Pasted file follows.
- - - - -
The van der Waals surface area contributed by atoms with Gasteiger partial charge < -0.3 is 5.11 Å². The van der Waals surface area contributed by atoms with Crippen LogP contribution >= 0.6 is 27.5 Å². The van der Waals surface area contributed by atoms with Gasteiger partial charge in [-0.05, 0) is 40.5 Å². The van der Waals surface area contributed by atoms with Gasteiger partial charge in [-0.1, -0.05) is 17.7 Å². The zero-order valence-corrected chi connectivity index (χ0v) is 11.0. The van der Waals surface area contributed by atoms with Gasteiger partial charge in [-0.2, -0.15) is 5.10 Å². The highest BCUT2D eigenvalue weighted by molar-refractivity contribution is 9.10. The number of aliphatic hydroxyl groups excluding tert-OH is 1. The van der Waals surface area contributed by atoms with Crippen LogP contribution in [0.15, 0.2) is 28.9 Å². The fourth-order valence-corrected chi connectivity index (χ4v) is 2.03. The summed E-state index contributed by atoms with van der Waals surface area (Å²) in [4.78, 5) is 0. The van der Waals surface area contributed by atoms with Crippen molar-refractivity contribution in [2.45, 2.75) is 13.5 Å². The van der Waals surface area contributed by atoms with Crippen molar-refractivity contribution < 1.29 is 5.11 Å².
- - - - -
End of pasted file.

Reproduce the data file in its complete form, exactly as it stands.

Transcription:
The van der Waals surface area contributed by atoms with Gasteiger partial charge < -0.3 is 5.11 Å². The van der Waals surface area contributed by atoms with Crippen LogP contribution >= 0.6 is 27.5 Å². The van der Waals surface area contributed by atoms with Gasteiger partial charge in [-0.05, 0) is 40.5 Å². The van der Waals surface area contributed by atoms with Gasteiger partial charge in [-0.1, -0.05) is 17.7 Å². The zero-order valence-corrected chi connectivity index (χ0v) is 11.0. The van der Waals surface area contributed by atoms with Gasteiger partial charge in [-0.2, -0.15) is 5.10 Å². The highest BCUT2D eigenvalue weighted by molar-refractivity contribution is 9.10. The number of aliphatic hydroxyl groups excluding tert-OH is 1. The van der Waals surface area contributed by atoms with Crippen LogP contribution in [0.15, 0.2) is 28.9 Å². The fourth-order valence-corrected chi connectivity index (χ4v) is 2.03. The summed E-state index contributed by atoms with van der Waals surface area (Å²) in [4.78, 5) is 0. The van der Waals surface area contributed by atoms with Crippen molar-refractivity contribution in [2.45, 2.75) is 13.5 Å². The van der Waals surface area contributed by atoms with Crippen molar-refractivity contribution < 1.29 is 5.11 Å².